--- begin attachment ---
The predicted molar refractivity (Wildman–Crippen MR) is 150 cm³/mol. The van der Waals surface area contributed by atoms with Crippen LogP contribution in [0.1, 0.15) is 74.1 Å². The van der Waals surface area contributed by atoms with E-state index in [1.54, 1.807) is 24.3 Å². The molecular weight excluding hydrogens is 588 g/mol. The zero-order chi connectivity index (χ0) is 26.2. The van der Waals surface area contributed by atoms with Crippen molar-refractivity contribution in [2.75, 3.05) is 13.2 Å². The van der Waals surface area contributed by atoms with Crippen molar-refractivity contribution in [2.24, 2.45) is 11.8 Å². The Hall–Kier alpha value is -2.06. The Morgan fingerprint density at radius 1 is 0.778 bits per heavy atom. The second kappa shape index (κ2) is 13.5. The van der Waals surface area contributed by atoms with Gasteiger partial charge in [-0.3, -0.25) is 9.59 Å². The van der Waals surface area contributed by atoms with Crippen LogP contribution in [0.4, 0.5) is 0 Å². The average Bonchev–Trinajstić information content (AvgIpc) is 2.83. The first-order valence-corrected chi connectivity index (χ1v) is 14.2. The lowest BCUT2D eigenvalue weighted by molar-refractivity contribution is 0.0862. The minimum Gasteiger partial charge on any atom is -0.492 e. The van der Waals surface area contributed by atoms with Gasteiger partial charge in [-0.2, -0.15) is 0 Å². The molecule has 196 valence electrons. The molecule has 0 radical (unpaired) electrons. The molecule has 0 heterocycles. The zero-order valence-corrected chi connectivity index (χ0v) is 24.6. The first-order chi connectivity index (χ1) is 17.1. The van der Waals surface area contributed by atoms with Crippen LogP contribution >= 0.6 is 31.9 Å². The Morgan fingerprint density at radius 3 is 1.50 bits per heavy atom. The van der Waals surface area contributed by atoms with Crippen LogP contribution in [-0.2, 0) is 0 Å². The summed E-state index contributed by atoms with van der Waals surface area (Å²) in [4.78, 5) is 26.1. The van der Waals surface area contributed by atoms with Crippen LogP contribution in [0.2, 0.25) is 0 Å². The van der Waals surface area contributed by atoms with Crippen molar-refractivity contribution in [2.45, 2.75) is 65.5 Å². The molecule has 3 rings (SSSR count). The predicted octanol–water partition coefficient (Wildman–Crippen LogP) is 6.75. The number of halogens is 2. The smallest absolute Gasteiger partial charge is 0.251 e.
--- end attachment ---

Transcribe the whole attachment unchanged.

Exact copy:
The predicted molar refractivity (Wildman–Crippen MR) is 150 cm³/mol. The van der Waals surface area contributed by atoms with Crippen LogP contribution in [0.1, 0.15) is 74.1 Å². The van der Waals surface area contributed by atoms with E-state index in [1.54, 1.807) is 24.3 Å². The molecular weight excluding hydrogens is 588 g/mol. The zero-order chi connectivity index (χ0) is 26.2. The van der Waals surface area contributed by atoms with Crippen molar-refractivity contribution in [2.75, 3.05) is 13.2 Å². The van der Waals surface area contributed by atoms with Crippen molar-refractivity contribution in [2.24, 2.45) is 11.8 Å². The Hall–Kier alpha value is -2.06. The Morgan fingerprint density at radius 1 is 0.778 bits per heavy atom. The second kappa shape index (κ2) is 13.5. The van der Waals surface area contributed by atoms with Gasteiger partial charge in [-0.3, -0.25) is 9.59 Å². The van der Waals surface area contributed by atoms with Crippen LogP contribution in [0.4, 0.5) is 0 Å². The average Bonchev–Trinajstić information content (AvgIpc) is 2.83. The first-order valence-corrected chi connectivity index (χ1v) is 14.2. The lowest BCUT2D eigenvalue weighted by molar-refractivity contribution is 0.0862. The minimum Gasteiger partial charge on any atom is -0.492 e. The van der Waals surface area contributed by atoms with Gasteiger partial charge in [-0.2, -0.15) is 0 Å². The molecule has 196 valence electrons. The molecule has 0 radical (unpaired) electrons. The molecule has 0 heterocycles. The zero-order valence-corrected chi connectivity index (χ0v) is 24.6. The first-order chi connectivity index (χ1) is 17.1. The van der Waals surface area contributed by atoms with Crippen LogP contribution >= 0.6 is 31.9 Å². The Morgan fingerprint density at radius 3 is 1.50 bits per heavy atom. The van der Waals surface area contributed by atoms with Crippen LogP contribution in [-0.2, 0) is 0 Å². The summed E-state index contributed by atoms with van der Waals surface area (Å²) in [4.78, 5) is 26.1. The van der Waals surface area contributed by atoms with Crippen LogP contribution in [0.2, 0.25) is 0 Å². The van der Waals surface area contributed by atoms with Crippen molar-refractivity contribution in [2.45, 2.75) is 65.5 Å². The molecule has 3 rings (SSSR count). The predicted octanol–water partition coefficient (Wildman–Crippen LogP) is 6.75. The number of halogens is 2. The smallest absolute Gasteiger partial charge is 0.251 e.